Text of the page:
SC upholds strict PMLA provisions and backs ED’s sweeping powers | India News

NEW DELHI: The Supreme Court on Wednesday upheld the validity of strict regulation Anti-Money Laundering Law (PMLA) and the broad powers enjoyed by the Executive Director (ED). It allows the agency to continue to arrest people and conduct searches and seizures even without a complaint, make pre-admissible statements in court, and also imposes a burden on defendants to prove their innocence. their innocence.
The court said: “Money laundering cannot be said to be any less serious than terrorism. In a 545-page ruling written by Justice AM Khanwilkar, SC examined all of the controversial PMLA provisions that were contested by the plaintiffs and found all of them valid.
While approving the PMLA’s strict provisions on Wednesday, the Supreme Court said “pollution money causes discontent in any society and in turn leads to a lot of crime and civil unrest.” , and thus, the government and the people are forced to identify and seize the money that is heavy”.
“If there are any proactive steps towards such a cause, we cannot help but facilitate good steps,” it added.
A bench of Judges AM Khanwilkar, Dinesh Maheshwari and CT Ravikumar said the threat of money laundering, the most suitable transaction method for criminals and the means of livelihood of drug dealers, terrorists and criminals white-collar offenders, must be dealt with severely.
“Furthermore, we disagree with observations showing that money laundering is a lesser crime than terrorism dealt with under the TADA Act or that there is no mandatory state interest in tackling the crime of money laundering. International bodies have discussed the threat of money laundering on a regular basis for quite some time, and specifically recommend the enactment of strict laws to prevent money laundering and combat this threat, including prosecuting offenders, enclosing and confiscating proceeds of crimes that have a direct impact on financial systems and on the sovereignty and integrity of nations,” the bench said.
The court added that money laundering is not a common offense and that special legislation is required to prevent and combat intimidation by making provisions for the attachment and forfeiture of funds. obtained from the crime and prosecuted the accused. “Today, if you delve into financial systems, anywhere in the world, you will find that once a financial mastermind can integrate illicit money into the bloodstream of an economy, , it is almost indistinguishable. In fact, the money can simply go abroad with one click. It is also known that once this money leaves the country, it is almost impossible. recoverable,” it said.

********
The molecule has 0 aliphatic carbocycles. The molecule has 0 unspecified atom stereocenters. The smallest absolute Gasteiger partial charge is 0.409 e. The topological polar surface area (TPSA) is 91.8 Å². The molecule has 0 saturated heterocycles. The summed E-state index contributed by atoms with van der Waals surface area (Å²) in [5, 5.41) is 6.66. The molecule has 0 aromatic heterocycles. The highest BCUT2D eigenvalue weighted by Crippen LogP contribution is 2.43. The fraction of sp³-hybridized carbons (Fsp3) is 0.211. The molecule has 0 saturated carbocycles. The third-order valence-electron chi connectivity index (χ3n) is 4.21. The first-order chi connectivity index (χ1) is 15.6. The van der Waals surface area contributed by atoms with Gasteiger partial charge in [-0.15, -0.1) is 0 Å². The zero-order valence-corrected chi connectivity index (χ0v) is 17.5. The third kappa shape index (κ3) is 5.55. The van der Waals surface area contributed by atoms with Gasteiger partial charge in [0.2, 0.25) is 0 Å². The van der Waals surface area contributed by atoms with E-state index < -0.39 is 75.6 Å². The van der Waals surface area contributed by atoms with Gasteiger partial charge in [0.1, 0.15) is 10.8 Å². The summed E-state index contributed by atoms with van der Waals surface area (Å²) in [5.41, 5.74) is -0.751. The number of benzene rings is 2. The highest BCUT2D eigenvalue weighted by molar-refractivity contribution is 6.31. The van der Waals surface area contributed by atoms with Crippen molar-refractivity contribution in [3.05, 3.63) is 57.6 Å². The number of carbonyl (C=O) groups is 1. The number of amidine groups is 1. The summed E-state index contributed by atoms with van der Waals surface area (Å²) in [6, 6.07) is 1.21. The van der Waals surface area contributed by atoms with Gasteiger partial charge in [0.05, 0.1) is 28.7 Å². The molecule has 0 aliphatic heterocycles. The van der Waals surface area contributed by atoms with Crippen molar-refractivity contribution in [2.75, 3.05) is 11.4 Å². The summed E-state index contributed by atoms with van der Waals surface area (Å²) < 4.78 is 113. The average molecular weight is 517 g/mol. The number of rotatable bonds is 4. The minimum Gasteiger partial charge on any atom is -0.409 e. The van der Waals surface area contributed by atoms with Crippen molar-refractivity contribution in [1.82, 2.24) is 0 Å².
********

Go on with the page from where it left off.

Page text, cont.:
The Court said the State has an obligation to ensure social, economic and political justice and to reduce income inequality and also to prevent the concentration of wealth to realize socialist goals. and the State is required to introduce such laws, which not only ensure that non-calculated money is transferred back to the economic system of the country, but also prevent any activities that cause damage. for the economic structure of the country.
“Money laundering is one of the heinous crimes that not only affects the economic and social fabric of the nation, but also tends to promote other heinous crimes, such as terrorism, crime, and crime. regarding the NDPS Act, etc. It is a proven fact that the international criminal network that supports extremist groups to thrive in the country relies on unaccountable money transfers between countries, therefore, according to any Imagine, it cannot be said that there is no interest in the State in imposing strict bail conditions on money crimes, it said.

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